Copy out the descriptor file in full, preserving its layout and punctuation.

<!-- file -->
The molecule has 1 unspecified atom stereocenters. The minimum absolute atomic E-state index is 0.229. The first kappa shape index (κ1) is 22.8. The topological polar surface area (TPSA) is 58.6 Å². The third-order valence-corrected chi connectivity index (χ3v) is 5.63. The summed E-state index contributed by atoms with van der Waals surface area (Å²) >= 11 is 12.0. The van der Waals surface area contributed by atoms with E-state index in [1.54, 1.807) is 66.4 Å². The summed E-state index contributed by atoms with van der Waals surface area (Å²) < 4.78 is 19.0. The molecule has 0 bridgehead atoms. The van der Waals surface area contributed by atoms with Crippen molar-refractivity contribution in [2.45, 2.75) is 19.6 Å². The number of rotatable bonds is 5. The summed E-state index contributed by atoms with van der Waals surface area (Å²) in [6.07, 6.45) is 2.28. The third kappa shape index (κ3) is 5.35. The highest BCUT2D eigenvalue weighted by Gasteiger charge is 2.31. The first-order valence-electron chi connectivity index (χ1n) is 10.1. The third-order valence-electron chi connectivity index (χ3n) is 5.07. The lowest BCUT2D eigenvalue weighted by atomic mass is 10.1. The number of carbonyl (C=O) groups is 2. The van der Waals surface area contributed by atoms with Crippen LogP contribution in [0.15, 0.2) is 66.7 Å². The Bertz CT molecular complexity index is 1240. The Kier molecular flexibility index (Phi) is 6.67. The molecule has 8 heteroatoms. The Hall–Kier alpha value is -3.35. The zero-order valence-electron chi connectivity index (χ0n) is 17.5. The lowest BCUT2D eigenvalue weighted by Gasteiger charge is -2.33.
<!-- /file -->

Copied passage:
The molecule has 1 unspecified atom stereocenters. The minimum absolute atomic E-state index is 0.229. The first kappa shape index (κ1) is 22.8. The topological polar surface area (TPSA) is 58.6 Å². The third-order valence-corrected chi connectivity index (χ3v) is 5.63. The summed E-state index contributed by atoms with van der Waals surface area (Å²) >= 11 is 12.0. The van der Waals surface area contributed by atoms with E-state index in [1.54, 1.807) is 66.4 Å². The summed E-state index contributed by atoms with van der Waals surface area (Å²) < 4.78 is 19.0. The molecule has 0 bridgehead atoms. The van der Waals surface area contributed by atoms with Crippen molar-refractivity contribution in [2.45, 2.75) is 19.6 Å². The number of rotatable bonds is 5. The summed E-state index contributed by atoms with van der Waals surface area (Å²) in [6.07, 6.45) is 2.28. The third kappa shape index (κ3) is 5.35. The highest BCUT2D eigenvalue weighted by Gasteiger charge is 2.31. The first-order valence-electron chi connectivity index (χ1n) is 10.1. The third-order valence-electron chi connectivity index (χ3n) is 5.07. The lowest BCUT2D eigenvalue weighted by atomic mass is 10.1. The number of carbonyl (C=O) groups is 2. The van der Waals surface area contributed by atoms with Crippen LogP contribution in [0.15, 0.2) is 66.7 Å². The Bertz CT molecular complexity index is 1240. The Kier molecular flexibility index (Phi) is 6.67. The molecule has 8 heteroatoms. The Hall–Kier alpha value is -3.35. The zero-order valence-electron chi connectivity index (χ0n) is 17.5. The lowest BCUT2D eigenvalue weighted by Gasteiger charge is -2.33.